This is my barn jacket. Yes, it really is a German Police coat. It’s gore-tex with a zip out liner and about 10 pockets. How did I get this? Well, it was quite some time ago and it is almost an interesting story.
I was between jobs back in the early 80’s, living with some guys that were college friends and having monthly parties with old friends. Such was single life back then. At one of these parties one of our old classmates showed up and we were catching up on the last few years of our lives when, after a few beers, he mentioned that the work he was doing for the State Department had an opening for a temporary job. By the way, when we went to our 35th reunion years later he had just retired after his 30 years of service. Some guys have all the luck. Anyway, he said it involved travel and was only a two month position, but had something to do with an assist to Interpol and the pay was much better than I was used to.
I had a few irons in the fire, but really nothing solid and my savings were dwindling quickly, so he gave me his card to call and find out more. When the weekend was over I thought I should call and find out more. He set up an appointment with the German Consulate in downtown Minneapolis. I was having all kinds of James Bond thoughts going through my head what with Germany still being divided, Reagan having been inaugurated, the uprising in Gdansk, Poland, the year before, and the U.S. having boycotted the Moscow Olympics( Brezhnev was still in charge) also in the previous year. I was nervous, but dressed up in a coat and tie as I had no idea what all this was really about.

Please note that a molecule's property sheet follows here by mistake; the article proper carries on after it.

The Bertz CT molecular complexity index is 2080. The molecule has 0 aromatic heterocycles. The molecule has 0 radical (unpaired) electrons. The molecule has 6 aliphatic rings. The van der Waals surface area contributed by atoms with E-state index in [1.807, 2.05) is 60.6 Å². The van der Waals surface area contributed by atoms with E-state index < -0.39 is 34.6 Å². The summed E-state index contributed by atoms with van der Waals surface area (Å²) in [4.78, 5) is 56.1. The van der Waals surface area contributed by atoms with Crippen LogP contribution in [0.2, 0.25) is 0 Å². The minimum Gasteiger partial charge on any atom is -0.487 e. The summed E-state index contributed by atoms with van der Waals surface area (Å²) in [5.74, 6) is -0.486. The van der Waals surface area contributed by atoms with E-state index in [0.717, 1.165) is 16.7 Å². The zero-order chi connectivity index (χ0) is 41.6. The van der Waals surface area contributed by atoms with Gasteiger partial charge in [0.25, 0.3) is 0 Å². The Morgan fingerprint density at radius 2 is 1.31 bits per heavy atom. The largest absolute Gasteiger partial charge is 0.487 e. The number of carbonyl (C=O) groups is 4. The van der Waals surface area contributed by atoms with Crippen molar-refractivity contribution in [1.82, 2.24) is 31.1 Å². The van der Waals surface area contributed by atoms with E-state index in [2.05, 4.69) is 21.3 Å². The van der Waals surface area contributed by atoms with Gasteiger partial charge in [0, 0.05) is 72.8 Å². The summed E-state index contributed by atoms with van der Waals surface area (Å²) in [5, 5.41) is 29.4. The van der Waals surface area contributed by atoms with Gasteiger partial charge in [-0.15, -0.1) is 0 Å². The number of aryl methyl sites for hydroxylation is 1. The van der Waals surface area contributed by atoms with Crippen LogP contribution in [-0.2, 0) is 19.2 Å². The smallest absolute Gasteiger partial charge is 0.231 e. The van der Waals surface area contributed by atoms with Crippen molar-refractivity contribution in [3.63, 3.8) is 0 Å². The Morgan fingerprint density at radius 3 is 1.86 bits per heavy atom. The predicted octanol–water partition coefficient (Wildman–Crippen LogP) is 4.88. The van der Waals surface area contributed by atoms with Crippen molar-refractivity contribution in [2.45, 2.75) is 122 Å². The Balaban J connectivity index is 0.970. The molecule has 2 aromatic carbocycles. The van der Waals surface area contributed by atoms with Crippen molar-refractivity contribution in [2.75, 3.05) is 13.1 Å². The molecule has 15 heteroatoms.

It was unlike any “interview” I had ever had as the three people in the office asked me all kinds of questions about my life in general. Not much about any of my work experience. There was pastry and coffee and it was just like getting to meet some new friends. After about fifteen or twenty minutes I asked them about the job itself. It turns out that there was a money laundering scheme going on with a Twin Cities connection that they had infiltrated, but still needed time to properly set up the sting operation in Germany. The only reason they needed me was to accompany one of their infiltrators on a couple of quick trips to Berlin. Apparently, this infiltrator was at a lower level of the operation, but they said it was still important for appearances to be nondescript. Well, that was me, Mr. Average, nondescript, nobody knows who the hell he is and he looks harmless. They wanted me to accompany their man a few times so that I would relax and they could keep up appearances.
So it was all not really a big deal. No exploding pens, fast cars, or Playboy models, just a few trips to Germany and that was it. They said they would call me in a few days and I thanked them for their interest and got the nerve to ask them who they were. They had been introduced as Herr so-and-so and I had already forgotten their names (I’m bad that way), but they informed me that they were a diplomat, a German cop, and an Interpol cop. I thanked them and said I was still interested, had the time, and was excited to go to Germany as I had never been there. I had only recently gotten a private pilot license at Wings, Inc. at the St. Paul Downtown Airport (Holmen Field) and loved flying whether or not it was me at the controls.